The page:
The UK has managed to cut carbon dioxide (CO2) emissions from electricity to just 97 g per kWh on June 30, thus breaking the prior record of 104 g per kWh that was achieved last summer.
This is the first time that the UK Committee on Climate Change’s 2030 target of 100 g per kWh has been met for a whole day, power producer Drax Group Plc (LON:DRX) said in a statement today.
“The amount of carbon saved is equivalent to taking every single car and van off the UK’s roads, or what would be produced if every single person in the UK flew to Beijing and back,” commented Iain Staffell of the Imperial College London, who analysed Drax’s Electric Insights data.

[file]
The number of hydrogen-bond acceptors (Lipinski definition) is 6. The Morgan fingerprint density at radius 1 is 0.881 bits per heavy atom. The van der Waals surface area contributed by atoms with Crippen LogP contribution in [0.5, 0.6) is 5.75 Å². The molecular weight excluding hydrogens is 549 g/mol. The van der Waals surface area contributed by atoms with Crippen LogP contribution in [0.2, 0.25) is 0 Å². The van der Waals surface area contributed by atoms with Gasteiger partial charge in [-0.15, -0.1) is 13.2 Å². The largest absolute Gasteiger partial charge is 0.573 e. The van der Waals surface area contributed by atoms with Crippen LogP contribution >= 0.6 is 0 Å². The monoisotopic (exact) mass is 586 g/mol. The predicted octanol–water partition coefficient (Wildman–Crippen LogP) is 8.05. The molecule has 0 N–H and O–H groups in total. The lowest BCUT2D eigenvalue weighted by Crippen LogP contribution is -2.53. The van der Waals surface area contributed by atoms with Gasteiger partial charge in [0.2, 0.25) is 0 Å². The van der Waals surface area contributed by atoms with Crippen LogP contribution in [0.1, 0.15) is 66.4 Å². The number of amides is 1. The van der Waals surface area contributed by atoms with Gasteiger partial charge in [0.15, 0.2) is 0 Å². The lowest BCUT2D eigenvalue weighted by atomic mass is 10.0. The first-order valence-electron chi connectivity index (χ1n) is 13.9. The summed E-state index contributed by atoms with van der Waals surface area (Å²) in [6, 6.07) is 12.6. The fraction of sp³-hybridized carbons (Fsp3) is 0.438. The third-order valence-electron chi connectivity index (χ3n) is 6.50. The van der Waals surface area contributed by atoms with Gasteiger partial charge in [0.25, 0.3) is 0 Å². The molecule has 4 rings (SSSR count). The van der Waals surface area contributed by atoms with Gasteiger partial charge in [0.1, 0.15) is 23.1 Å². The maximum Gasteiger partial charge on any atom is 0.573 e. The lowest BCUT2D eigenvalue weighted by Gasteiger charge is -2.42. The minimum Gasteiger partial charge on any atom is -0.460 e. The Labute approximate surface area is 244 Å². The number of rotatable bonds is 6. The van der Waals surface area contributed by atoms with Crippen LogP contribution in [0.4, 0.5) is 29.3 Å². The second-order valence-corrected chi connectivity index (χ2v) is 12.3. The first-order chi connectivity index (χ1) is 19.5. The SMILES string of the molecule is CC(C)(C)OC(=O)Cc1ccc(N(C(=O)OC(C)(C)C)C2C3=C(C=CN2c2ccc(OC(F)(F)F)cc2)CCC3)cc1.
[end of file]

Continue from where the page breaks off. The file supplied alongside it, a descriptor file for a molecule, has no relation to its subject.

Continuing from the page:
Drax itself registered a 52% reduction in its carbon emissions in the first half of 2019 compared to the same period last year, it noted.
On the same day, more than half of Britain’s electricity came from renewables (55.3%) for the first time ever. Wind accounted for about 39%, while 9% came from solar, 8% from biomass and 1% from hydro. The previous such record was 49.4% on September 21, 2018.
Drax operates its namesake power station at Selby in North Yorkshire, England. In August 2018, the company finalised the conversion of the fourth biomass generating unit there and now has just two still running on coal.
“If we can scale up our successful bioenergy with carbon capture and storage, Drax could become the world’s first negative emissions power station in the mid-2020s, helping to achieve the government’s net zero by 2050 carbon target,” CEO Will Gardiner said today.
Drax explained the clean record on June 30 with the fact that it was a windy and sunny day with lower power demand than usual.